This study was not a proficiency test by nature where the obtained results are compared against a specific nominal value (considered as “true value”). The nominal value is basically estimated as the average value of the result pool reported by the participants. Here, a pool of four individual results did not create a reliable statistical basis for applying any nominal value as a standpoint for comparison.
A consequence of the lack of “true value” is the descriptive characteristics of the study. As there was no nominal value there was no way to judge whether a participant performed better or worse than some other. We merely reported the discrepancies.
Another characteristic of the study stems from its real-life viewpoint. This report is not based on a strict scientific protocol, but rather, utilizes science in a degree that is needed to reach the primary target; to reveal discrepancies in the data that make a difference in the scale of marine management. In short, broad lines are preferred to small features.
This study reports the observed discrepancies but does not try to explain them by, e.g., methodological differences. To name a few, pH was measured either in in situ temperature or at 25° C and then corrected for in situ temperature, depending on a participant. Furthermore, the handling of the samples (particularly freezing) varied between the participants. Again, density was expressed as variants: Sigma-t, Sigma-theta or Sigma 0. Addressing mathematical/technical/analytical reasons behind the differences in the monitoring performance requires a controlled target-oriented project with sound statistics based on numerous observations and is not within the scope of this study.
The scope of the inter-calibration was the parameters that indicate eutrophication either directly or indirectly, forming the basis for the HELCOM’s eutrophication assessment of the Baltic Sea. The parameters were: phosphate (PO4), total phosphorus (TOTP), ammonium (NH3), nitrite (NO2), the added nitrite and nitrate (NO2+NO3), total nitrogen (TOTN), dissolved oxygen (O2) and chlorophyll a (Chl a). These parameters provide the raw data for the calculation of six – out of a total of nine – HELCOM’s core indicators for eutrophication at the time of writing this report [chlorophyll-a, dissolved inorganic nitrogen (DIN), dissolved inorganic phosphorus (DIP), total phosphorus (TP), total nitrogen (TN), oxygen debt]. Additionally, silicate, pH and hydrogen sulphide (H2S; a proxy for oxygen demand, “negative” oxygen) were compared. The sensitivity and precision of the methods as reported by the participants can be found in Table 1.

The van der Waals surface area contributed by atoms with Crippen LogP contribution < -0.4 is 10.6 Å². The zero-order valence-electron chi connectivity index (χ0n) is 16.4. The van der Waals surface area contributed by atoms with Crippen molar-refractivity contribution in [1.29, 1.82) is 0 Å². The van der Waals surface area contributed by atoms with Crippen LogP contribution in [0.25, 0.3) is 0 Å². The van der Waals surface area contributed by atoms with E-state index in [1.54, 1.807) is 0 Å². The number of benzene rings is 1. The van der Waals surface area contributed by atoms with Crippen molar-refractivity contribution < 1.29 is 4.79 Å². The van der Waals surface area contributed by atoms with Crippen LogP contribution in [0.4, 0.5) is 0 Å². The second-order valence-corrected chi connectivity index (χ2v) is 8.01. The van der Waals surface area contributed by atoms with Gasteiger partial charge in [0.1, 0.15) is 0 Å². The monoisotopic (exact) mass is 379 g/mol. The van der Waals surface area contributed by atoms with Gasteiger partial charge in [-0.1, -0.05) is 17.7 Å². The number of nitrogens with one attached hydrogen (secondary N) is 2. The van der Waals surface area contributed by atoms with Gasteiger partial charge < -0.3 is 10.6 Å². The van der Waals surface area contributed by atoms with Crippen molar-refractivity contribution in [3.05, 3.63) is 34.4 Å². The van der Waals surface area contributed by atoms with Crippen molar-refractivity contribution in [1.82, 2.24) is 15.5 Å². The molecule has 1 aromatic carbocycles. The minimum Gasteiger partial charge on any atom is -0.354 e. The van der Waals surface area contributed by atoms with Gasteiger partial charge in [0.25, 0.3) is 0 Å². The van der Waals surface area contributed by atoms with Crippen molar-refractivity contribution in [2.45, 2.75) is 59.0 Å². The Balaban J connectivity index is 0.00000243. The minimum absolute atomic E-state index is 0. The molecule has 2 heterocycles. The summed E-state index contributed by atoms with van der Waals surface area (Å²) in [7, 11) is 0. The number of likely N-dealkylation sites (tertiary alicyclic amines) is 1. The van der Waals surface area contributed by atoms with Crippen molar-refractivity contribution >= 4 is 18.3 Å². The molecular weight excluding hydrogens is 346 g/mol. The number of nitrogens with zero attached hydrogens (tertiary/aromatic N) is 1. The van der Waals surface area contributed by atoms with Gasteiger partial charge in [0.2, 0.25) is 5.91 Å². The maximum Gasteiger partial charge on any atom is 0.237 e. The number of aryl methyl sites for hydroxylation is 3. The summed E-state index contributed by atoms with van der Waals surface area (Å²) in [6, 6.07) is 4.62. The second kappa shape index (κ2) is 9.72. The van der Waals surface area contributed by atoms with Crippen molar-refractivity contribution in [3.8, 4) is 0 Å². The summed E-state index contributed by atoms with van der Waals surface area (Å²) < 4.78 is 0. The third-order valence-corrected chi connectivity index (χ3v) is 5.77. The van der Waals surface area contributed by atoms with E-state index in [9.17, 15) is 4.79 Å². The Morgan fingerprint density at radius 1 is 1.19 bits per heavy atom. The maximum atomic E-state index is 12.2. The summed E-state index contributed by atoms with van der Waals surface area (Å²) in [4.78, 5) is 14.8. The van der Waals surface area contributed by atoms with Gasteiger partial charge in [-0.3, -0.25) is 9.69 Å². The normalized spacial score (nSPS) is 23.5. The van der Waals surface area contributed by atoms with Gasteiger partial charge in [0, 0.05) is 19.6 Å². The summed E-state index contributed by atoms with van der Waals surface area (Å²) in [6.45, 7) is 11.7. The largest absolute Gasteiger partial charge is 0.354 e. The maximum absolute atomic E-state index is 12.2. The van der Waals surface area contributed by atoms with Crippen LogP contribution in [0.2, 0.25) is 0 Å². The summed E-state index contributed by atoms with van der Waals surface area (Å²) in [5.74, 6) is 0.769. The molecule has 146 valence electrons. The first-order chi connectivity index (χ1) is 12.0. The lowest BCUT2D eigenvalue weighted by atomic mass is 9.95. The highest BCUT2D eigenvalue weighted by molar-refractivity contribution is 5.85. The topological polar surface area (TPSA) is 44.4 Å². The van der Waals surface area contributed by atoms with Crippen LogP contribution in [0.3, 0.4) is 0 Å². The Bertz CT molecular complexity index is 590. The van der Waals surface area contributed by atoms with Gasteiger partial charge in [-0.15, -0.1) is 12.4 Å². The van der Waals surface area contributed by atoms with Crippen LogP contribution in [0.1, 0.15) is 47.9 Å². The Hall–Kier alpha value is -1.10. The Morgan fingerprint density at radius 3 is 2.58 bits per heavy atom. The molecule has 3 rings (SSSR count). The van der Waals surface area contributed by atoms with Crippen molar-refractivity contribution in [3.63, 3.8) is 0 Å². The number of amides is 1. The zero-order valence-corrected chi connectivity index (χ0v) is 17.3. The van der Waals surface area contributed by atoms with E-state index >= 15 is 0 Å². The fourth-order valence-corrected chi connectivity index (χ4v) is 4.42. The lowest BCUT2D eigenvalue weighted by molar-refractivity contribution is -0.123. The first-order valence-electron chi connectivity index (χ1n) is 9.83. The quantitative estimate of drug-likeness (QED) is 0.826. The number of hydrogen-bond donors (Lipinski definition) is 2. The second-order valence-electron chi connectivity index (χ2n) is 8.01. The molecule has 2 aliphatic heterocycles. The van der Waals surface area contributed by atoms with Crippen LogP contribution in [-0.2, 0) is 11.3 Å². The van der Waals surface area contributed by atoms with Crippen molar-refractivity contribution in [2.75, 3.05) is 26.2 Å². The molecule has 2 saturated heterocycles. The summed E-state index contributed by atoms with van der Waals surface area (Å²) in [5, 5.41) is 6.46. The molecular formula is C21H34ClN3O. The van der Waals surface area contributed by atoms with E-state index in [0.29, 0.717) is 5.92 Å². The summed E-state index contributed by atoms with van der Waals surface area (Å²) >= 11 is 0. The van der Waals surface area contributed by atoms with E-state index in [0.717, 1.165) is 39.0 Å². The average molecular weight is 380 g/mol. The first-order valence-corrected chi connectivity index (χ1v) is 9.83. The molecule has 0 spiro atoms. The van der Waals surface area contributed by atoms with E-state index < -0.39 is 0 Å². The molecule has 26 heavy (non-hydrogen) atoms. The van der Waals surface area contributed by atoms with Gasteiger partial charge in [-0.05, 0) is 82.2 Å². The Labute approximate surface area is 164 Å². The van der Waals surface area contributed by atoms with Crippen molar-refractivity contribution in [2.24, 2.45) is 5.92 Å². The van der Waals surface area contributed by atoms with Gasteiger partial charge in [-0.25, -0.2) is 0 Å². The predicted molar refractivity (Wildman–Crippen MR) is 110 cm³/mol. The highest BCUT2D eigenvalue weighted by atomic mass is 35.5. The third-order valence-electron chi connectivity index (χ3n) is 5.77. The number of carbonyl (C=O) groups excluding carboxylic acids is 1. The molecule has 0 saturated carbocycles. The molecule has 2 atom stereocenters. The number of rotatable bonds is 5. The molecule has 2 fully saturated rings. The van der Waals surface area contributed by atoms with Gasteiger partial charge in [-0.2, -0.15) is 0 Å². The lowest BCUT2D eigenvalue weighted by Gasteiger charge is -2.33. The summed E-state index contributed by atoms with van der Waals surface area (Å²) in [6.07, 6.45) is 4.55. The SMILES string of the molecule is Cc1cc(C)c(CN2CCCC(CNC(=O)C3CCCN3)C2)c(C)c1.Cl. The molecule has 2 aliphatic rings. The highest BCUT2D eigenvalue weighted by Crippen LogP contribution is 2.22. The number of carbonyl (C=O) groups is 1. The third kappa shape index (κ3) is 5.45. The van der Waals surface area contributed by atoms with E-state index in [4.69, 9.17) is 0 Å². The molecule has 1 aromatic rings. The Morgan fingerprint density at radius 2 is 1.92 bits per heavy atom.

Surprisingly, the station F3 was oxic at the time of the visit, so H2S could not be tested. Furthermore, NO2 levels were near or below the limit of quantification, depending on the laboratory, and consequently its testing was unreasonable. The latter was not a problem as NO2 is already part of NO2+NO3.
Sampling followed the monitoring guidelines of the HELCOM coordinated monitoring program; 1, 5, 10, 15, 20, 30, 40, 50, 60, 70 and 79 meters. Due to harsh conditions (strong southerly wind up to 16 m/s and significant wave height of > 2 meters) the sampling on board R/V “Salme” had to be restricted to those depths where replicate samples were taken at. Therefore, EMI could not collect samples from 15, 30, 40 and 79 meters, and MSI from 1, 5, 15, 30, 40 and 79 meters.
The institutes differed in a way they handled the samples. MSI, SMHI and SYKE did not freeze samples except the Chl a sample after filtration. EMI froze the samples except the ones for most labile parameters (NH3, pH and O2). The throughput times of the laboratories can be found in Table 2.
With the lack of any nominal value as a standpoint for comparison the best option to go forward was to put an individual result into perspective by using the reported measurement uncertainty (U) linked to the result. An average of the U values reported by the participants was used as a first-order metrics to identify possible questionable features in the dataset. The criterion was set as follows; if the deviation was smaller than the average U the result was satisfactory, otherwise the result was questionable. For comparisons, all results below the limit of quantification were excluded.
|Analytical parameter||Test parameter||EMI||MSI||SMHI||SYKE|
|PO4||U||24%||16%||12% if < 0.2 µmol/l||0.05 µmol/l if < 0.5 µmol/l|
|4% if > 0.2 µmol/l||10% if > 0.5 µmol/l|
|TOTP||U||16%||11%||28%||0.07 µmol/l if < 1 µmol/l|
|15% if > 1 µmol/l|
|NH3||U||25%||26%||7%||0.10 µmol/l if < 1 µmol/l|
|15% if > 1 µmol/l|
|NO2||U||15%||nr||12% if < 0.2 µmol/l||0.04 µmol/l if < 0.4 µmol/l|
|4% if > 0.2 µmol/l||10% if > 0.4 µmol/l|
|NO2 + NO3||U||22%||14%||7% if < 1.5 µmol/l||0.15 µmol/l if < 1 µmol/l|
|4% if > 1.5 µmol/l||15% if > 1 µmol/l|
|TOTN||U||18%||11%||14%||2 µmol/l if < 10 µmol/l|
|15% if > 10 µmol/l|